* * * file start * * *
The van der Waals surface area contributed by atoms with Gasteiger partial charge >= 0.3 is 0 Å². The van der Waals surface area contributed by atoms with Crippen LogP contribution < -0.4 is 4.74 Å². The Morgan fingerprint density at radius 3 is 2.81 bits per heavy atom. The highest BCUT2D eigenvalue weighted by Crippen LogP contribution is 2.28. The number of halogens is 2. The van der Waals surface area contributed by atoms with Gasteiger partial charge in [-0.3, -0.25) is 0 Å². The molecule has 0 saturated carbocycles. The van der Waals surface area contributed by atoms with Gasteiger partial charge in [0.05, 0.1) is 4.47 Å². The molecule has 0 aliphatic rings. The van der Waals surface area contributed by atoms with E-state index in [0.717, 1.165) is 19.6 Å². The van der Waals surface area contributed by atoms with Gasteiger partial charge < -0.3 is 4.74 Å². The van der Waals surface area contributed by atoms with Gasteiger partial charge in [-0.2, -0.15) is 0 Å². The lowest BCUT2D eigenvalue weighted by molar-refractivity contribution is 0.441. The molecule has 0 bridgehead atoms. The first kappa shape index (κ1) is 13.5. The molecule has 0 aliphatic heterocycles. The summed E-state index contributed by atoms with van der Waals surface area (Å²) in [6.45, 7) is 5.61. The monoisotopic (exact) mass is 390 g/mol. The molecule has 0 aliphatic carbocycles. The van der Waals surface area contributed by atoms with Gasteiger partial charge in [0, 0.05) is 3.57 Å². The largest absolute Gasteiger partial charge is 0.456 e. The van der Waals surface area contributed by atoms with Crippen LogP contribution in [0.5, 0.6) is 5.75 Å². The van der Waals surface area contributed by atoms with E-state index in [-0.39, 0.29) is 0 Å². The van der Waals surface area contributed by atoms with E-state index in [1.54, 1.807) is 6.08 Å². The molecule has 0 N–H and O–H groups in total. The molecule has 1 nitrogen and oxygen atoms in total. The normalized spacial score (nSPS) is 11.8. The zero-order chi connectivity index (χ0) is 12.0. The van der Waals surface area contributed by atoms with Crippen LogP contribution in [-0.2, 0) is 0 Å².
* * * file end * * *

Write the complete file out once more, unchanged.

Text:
The van der Waals surface area contributed by atoms with Gasteiger partial charge >= 0.3 is 0 Å². The van der Waals surface area contributed by atoms with Crippen LogP contribution < -0.4 is 4.74 Å². The Morgan fingerprint density at radius 3 is 2.81 bits per heavy atom. The highest BCUT2D eigenvalue weighted by Crippen LogP contribution is 2.28. The number of halogens is 2. The van der Waals surface area contributed by atoms with Gasteiger partial charge in [-0.3, -0.25) is 0 Å². The molecule has 0 saturated carbocycles. The van der Waals surface area contributed by atoms with Gasteiger partial charge in [0.05, 0.1) is 4.47 Å². The molecule has 0 aliphatic rings. The van der Waals surface area contributed by atoms with E-state index in [0.717, 1.165) is 19.6 Å². The van der Waals surface area contributed by atoms with Gasteiger partial charge < -0.3 is 4.74 Å². The van der Waals surface area contributed by atoms with Gasteiger partial charge in [-0.2, -0.15) is 0 Å². The lowest BCUT2D eigenvalue weighted by molar-refractivity contribution is 0.441. The molecule has 0 bridgehead atoms. The first kappa shape index (κ1) is 13.5. The molecule has 0 aliphatic heterocycles. The summed E-state index contributed by atoms with van der Waals surface area (Å²) in [6.45, 7) is 5.61. The monoisotopic (exact) mass is 390 g/mol. The molecule has 0 aliphatic carbocycles. The van der Waals surface area contributed by atoms with Gasteiger partial charge in [0, 0.05) is 3.57 Å². The largest absolute Gasteiger partial charge is 0.456 e. The van der Waals surface area contributed by atoms with Crippen LogP contribution in [0.5, 0.6) is 5.75 Å². The van der Waals surface area contributed by atoms with E-state index in [-0.39, 0.29) is 0 Å². The van der Waals surface area contributed by atoms with E-state index in [1.54, 1.807) is 6.08 Å². The molecule has 0 N–H and O–H groups in total. The molecule has 1 nitrogen and oxygen atoms in total. The normalized spacial score (nSPS) is 11.8. The zero-order chi connectivity index (χ0) is 12.0. The van der Waals surface area contributed by atoms with Crippen LogP contribution in [-0.2, 0) is 0 Å².